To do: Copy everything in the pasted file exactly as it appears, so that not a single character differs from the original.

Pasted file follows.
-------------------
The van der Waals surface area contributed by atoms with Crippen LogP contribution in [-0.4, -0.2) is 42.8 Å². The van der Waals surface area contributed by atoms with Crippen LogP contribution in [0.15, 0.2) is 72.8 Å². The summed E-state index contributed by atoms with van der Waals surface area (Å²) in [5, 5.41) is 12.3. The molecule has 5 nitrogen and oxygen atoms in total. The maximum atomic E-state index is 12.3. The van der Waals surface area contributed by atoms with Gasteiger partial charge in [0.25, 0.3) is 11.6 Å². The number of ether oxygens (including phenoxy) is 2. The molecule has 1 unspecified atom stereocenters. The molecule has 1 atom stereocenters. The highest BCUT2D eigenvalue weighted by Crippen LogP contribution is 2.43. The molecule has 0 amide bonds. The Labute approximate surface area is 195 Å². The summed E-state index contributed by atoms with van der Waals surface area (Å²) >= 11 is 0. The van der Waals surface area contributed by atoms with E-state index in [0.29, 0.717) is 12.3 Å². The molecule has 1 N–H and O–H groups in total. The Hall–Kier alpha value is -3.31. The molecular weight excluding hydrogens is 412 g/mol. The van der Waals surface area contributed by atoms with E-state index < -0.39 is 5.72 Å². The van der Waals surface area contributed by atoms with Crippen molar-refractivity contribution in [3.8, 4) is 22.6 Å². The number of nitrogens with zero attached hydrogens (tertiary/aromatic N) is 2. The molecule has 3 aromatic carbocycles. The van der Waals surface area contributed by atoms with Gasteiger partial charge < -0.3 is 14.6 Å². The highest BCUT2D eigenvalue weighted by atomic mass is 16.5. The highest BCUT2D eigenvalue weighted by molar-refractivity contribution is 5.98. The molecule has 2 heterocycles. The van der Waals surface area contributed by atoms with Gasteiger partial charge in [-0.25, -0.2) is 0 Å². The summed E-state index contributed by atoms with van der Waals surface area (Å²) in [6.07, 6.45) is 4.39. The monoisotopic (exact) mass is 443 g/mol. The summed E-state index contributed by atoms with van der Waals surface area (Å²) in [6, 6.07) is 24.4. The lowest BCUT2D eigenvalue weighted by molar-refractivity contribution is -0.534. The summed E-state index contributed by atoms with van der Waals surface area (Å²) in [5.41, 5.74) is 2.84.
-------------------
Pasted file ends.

The van der Waals surface area contributed by atoms with Crippen LogP contribution in [-0.4, -0.2) is 42.8 Å². The van der Waals surface area contributed by atoms with Crippen LogP contribution in [0.15, 0.2) is 72.8 Å². The summed E-state index contributed by atoms with van der Waals surface area (Å²) in [5, 5.41) is 12.3. The molecule has 5 nitrogen and oxygen atoms in total. The maximum atomic E-state index is 12.3. The van der Waals surface area contributed by atoms with Gasteiger partial charge in [0.25, 0.3) is 11.6 Å². The number of ether oxygens (including phenoxy) is 2. The molecule has 1 unspecified atom stereocenters. The molecule has 1 atom stereocenters. The highest BCUT2D eigenvalue weighted by Crippen LogP contribution is 2.43. The molecule has 0 amide bonds. The Labute approximate surface area is 195 Å². The summed E-state index contributed by atoms with van der Waals surface area (Å²) >= 11 is 0. The van der Waals surface area contributed by atoms with E-state index in [0.29, 0.717) is 12.3 Å². The molecule has 1 N–H and O–H groups in total. The Hall–Kier alpha value is -3.31. The molecular weight excluding hydrogens is 412 g/mol. The van der Waals surface area contributed by atoms with E-state index < -0.39 is 5.72 Å². The van der Waals surface area contributed by atoms with Crippen molar-refractivity contribution in [3.8, 4) is 22.6 Å². The number of nitrogens with zero attached hydrogens (tertiary/aromatic N) is 2. The molecule has 3 aromatic carbocycles. The van der Waals surface area contributed by atoms with Gasteiger partial charge < -0.3 is 14.6 Å². The highest BCUT2D eigenvalue weighted by atomic mass is 16.5. The highest BCUT2D eigenvalue weighted by molar-refractivity contribution is 5.98. The molecule has 2 heterocycles. The van der Waals surface area contributed by atoms with Gasteiger partial charge in [-0.25, -0.2) is 0 Å². The summed E-state index contributed by atoms with van der Waals surface area (Å²) in [6.07, 6.45) is 4.39. The monoisotopic (exact) mass is 443 g/mol. The summed E-state index contributed by atoms with van der Waals surface area (Å²) in [6, 6.07) is 24.4. The lowest BCUT2D eigenvalue weighted by molar-refractivity contribution is -0.534. The summed E-state index contributed by atoms with van der Waals surface area (Å²) in [5.41, 5.74) is 2.84.